Effective Parent Conferences Cynthia Carbone
Check out Cynthia’s Book, How Writers Grow: A Guide for Middle School Teachers,
published by Heinemann.
Parent communication is a very significant part of your job. It
is difficult or impossible to teach a child whose parents are not
working with you as part of the team, and conferences provide crucial
opportunities to update and strategize. Parent conference week is
an exhausting time, but the following tips can help you immeasurably:
Ongoing dialog relieves the pressure of parent conference time. Invite
folks to call with questions; make sure your door is open; be accessible
and supportive at all times.
- Don't take parents by surprise. Throughout the year, you should
be sending out regular updates about class activities as well
as individual progress reports. If a student is floundering, give
some warning before report cards. And the conference should not
be the first time the parents get a clue that their child is struggling.
(By the way, it's also a nice idea to send out certificates of
praise when a child does something special or commendable.)
- Be incredibly well-organized. I cannot emphasize this enough.
Have all the grades, student portfolios, and other documentation
right there. Don't be looking for stuff at the last minute. And
speaking of documentation, I learned this the hard way: keep specific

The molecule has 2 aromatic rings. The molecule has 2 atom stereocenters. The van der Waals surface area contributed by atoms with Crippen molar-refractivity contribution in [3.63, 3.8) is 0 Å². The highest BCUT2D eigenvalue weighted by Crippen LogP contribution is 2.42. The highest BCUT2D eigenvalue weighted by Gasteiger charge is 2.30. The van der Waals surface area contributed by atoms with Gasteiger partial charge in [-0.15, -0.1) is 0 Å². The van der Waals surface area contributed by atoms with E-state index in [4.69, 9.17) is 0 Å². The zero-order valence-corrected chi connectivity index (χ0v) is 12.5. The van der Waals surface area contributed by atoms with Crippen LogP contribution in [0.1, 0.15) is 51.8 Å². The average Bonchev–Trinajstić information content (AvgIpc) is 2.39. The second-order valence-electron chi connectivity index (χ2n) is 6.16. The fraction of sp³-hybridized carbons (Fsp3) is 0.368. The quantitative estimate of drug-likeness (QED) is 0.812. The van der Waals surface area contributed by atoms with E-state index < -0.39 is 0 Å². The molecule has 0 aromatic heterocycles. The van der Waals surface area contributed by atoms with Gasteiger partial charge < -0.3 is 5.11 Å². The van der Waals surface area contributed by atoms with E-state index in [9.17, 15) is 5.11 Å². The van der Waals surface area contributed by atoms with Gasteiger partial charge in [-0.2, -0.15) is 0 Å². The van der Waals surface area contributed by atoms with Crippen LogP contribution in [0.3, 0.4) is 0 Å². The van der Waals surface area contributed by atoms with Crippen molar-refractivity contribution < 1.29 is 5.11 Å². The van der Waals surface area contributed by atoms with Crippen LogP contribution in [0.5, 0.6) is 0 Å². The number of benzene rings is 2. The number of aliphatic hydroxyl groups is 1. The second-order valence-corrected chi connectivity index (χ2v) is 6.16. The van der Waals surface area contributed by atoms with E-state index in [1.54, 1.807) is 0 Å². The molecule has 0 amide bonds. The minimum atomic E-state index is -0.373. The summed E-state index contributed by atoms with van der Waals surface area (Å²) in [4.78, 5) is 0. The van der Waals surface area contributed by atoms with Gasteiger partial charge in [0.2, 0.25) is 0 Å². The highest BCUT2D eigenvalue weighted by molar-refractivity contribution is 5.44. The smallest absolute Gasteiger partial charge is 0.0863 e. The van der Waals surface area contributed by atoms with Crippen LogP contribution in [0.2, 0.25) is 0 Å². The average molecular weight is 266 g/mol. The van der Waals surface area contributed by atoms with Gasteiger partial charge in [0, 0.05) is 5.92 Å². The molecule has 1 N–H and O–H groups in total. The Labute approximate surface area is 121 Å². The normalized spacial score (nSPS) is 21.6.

dates of and notes about incidents or concerns involving your
students. It's very hard to reconstruct later, and it greatly
enhances your credibility when you have these things in writing.
- Use the student's own input as well. Prior to the conference,
have each child complete a self-evaluation form. It is very interesting
to see how kids think they are doing, where they feel they need
help, and what they are most proud of. This helps give "bones"
to the conference.
- Remember that parents are not objective about their offspring.
It's a plain fact. You have to be diplomatic and tactful. Offer
no criticism without a constructive suggestion or proposed strategy.
Make sure that you point out positives, not just problems. It
really backfires if you are too harsh, no matter how difficult
a child may be.
- You don't have to have all the answers. It's okay to ask parents
if they have any suggestions or insights. You really need to enlist
their support or you're fighting a lonely and losing battle.
- When you run out of things to say (and you will) ask them if
THEY have any questions. And if they do, don't be afraid of a
long pause before you answer. Reflect. Think about it. Your thoughtful
demeanor will mean much more than a hasty superficial response.